Posted by on January 25, 2023 2:47 pm
Categories: News Washington Examiner

House Republicans probe Hunter Biden’s anonymous art deals

Joe Biden and his son Hunter Biden. (Visar Kryeziu/AP)

House Republicans probe Hunter Biden’s anonymous art deals

Sarah Westwood January 25, 02:05 PMJanuary 25, 02:45 PM Video Embed

House Republicans are demanding answers about Hunter Biden’s anonymous art sales as they prepare to dig deeper into the business dealings of the president’s son.

House Oversight Committee Chairman James Comer (R-KY) sent a letter on Wednesday to Hunter Biden’s art dealer, George Berges, asking for information about the younger Biden’s sudden success in the art world.


“Despite being a novice artist, Hunter Biden received exorbitant amounts of money selling his artwork, the buyers’ identities remain unknown, and you appear to be the sole record keeper of these lucrative transactions,” Comer wrote to Berges, who has sold Hunter Biden’s paintings at his New York City gallery.

Comer asked Berges to provide all communications between his gallery and the White House, as well as all documents related to the high-dollar sales of Hunter Biden’s artwork.

The pieces have sold for as much as $225,000, Comer noted in his letter, citing media reports.

Republicans have raised concerns since 2021 that foreign nationals or other individuals could buy Hunter Biden’s art with the sole intention of ingratiating themselves with the president’s family.

Art critics have largely panned Hunter Biden’s works; many have said the prices Berges has supposedly charged for the paintings far exceed their artistic value.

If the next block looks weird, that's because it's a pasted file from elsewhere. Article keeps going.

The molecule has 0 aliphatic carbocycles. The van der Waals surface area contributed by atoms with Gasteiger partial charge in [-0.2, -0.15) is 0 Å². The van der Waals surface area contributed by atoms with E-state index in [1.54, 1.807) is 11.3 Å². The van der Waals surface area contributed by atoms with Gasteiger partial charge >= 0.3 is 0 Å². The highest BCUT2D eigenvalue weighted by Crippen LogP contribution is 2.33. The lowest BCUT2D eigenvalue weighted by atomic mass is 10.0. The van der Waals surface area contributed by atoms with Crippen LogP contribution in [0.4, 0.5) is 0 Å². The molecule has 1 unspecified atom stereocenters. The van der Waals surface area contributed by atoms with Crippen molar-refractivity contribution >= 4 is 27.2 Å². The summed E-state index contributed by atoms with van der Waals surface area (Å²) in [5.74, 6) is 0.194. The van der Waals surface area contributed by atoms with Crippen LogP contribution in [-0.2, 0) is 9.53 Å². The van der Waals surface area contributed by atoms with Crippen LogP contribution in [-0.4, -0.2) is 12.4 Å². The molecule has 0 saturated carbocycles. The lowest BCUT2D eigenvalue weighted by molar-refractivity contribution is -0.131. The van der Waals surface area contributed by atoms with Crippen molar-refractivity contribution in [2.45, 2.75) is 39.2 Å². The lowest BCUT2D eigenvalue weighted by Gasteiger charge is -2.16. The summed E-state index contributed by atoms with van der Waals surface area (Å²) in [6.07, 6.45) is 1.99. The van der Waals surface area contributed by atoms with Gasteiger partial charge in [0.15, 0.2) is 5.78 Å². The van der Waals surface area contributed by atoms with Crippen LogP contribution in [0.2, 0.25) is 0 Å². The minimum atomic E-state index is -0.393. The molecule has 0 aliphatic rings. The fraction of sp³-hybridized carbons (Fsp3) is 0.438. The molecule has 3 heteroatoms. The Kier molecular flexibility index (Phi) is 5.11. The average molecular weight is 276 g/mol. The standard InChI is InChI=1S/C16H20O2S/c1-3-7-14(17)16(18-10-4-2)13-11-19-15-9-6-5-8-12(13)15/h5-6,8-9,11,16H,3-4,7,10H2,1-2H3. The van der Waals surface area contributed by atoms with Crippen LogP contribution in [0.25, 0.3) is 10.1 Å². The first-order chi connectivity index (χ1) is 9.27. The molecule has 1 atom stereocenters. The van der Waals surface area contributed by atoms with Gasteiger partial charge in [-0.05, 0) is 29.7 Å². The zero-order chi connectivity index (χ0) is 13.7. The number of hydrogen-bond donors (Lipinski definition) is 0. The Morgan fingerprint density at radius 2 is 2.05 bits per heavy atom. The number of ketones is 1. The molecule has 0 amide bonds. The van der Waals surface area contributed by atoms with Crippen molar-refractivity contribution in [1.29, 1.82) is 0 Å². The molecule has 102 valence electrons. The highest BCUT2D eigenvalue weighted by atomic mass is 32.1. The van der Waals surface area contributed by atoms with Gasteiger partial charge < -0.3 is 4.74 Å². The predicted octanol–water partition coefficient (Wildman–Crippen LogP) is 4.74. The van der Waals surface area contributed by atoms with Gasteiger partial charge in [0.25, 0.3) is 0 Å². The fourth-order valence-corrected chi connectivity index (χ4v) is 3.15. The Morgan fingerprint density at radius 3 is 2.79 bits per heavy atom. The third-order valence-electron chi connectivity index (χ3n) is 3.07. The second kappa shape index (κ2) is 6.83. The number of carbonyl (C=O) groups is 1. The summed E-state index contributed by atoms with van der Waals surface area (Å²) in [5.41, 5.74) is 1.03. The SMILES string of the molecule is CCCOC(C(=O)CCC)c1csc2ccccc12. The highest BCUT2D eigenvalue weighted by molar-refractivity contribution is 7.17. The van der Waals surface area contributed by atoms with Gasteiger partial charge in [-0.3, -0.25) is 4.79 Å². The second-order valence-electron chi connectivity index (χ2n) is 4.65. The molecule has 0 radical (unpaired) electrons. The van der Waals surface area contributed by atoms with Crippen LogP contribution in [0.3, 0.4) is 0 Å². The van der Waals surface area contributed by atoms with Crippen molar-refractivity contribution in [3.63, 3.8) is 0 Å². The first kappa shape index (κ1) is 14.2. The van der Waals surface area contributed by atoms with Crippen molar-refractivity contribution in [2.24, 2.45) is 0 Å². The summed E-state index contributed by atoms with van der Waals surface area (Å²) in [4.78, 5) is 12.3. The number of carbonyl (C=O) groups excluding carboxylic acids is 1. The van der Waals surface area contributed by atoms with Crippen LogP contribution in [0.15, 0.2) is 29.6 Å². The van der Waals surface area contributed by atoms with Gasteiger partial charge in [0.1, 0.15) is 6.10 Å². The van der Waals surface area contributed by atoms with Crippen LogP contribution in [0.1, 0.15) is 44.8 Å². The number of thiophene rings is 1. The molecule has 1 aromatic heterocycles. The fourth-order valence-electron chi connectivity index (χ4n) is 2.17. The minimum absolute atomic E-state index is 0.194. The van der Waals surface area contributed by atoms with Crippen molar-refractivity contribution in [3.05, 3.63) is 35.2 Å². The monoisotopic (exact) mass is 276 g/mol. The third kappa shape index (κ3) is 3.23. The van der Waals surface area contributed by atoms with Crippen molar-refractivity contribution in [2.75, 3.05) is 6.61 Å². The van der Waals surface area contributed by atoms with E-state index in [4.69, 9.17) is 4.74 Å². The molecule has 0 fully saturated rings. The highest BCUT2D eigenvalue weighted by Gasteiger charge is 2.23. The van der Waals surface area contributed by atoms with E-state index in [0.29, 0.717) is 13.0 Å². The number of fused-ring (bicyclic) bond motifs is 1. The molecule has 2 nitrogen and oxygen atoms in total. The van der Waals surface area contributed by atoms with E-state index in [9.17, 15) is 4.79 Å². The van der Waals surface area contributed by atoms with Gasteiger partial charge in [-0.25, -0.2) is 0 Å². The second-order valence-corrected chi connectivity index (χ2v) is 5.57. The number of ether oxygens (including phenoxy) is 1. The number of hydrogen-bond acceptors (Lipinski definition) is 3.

“George Berges may be bluffing and talking up Biden’s prices,” Ben Davis, a prominent art critic, told Politico in 2021. “There’s no science to such things. But it is absolutely, 100% certain that what is being sold is the Biden name and story.”

House Republicans have asked Berges for information previously, but they did so before taking over subpoena power from Democrats this year.

Berges told the New York Post in December that he ignored a call from Comer’s staff shortly after the midterm elections, as Republicans prepared to assume the House majority.

He also said he has “hope that we don’t politicize something that is positive and good” in Hunter Biden’s fledgling art career.

Facing scrutiny in 2021 ahead of Hunter Biden’s first gallery show, the White House said it had established an ethics framework to insulate the president from potential impropriety.

The buyers would remain anonymous, the White House said, from both the president and the artist himself. Berges had reportedly pledged to reject any bid on Hunter Biden’s artwork that he found suspicious.

The website for Berges’s art gallery appeared to be offline on Wednesday, although pictures of Hunter Biden’s art remained on the gallery’s social media page.

Comer also asked Berges to submit for a transcribed interview, which he requested the art dealer to schedule before Feb. 15.

House Democrats set a precedent of securing the Justice Department’s cooperation in enforcing congressional subpoenas; two former aides to Donald Trump, Steve Bannon and Peter Navarro, were indicted for contempt of Congress.

Bannon was convicted for his refusal to comply with a congressional subpoena, while prosecutors are still pursuing charges against Navarro.


Whether the Justice Department would enforce Republicans’ requests for help as aggressively remains unclear.

The Biden administration has maintained that House GOP investigations are largely partisan, and has therefore downplayed the credibility of the inquiries.

© 2023 Washington Examiner

NewsRead More

Leave a Reply

Your email address will not be published. Required fields are marked *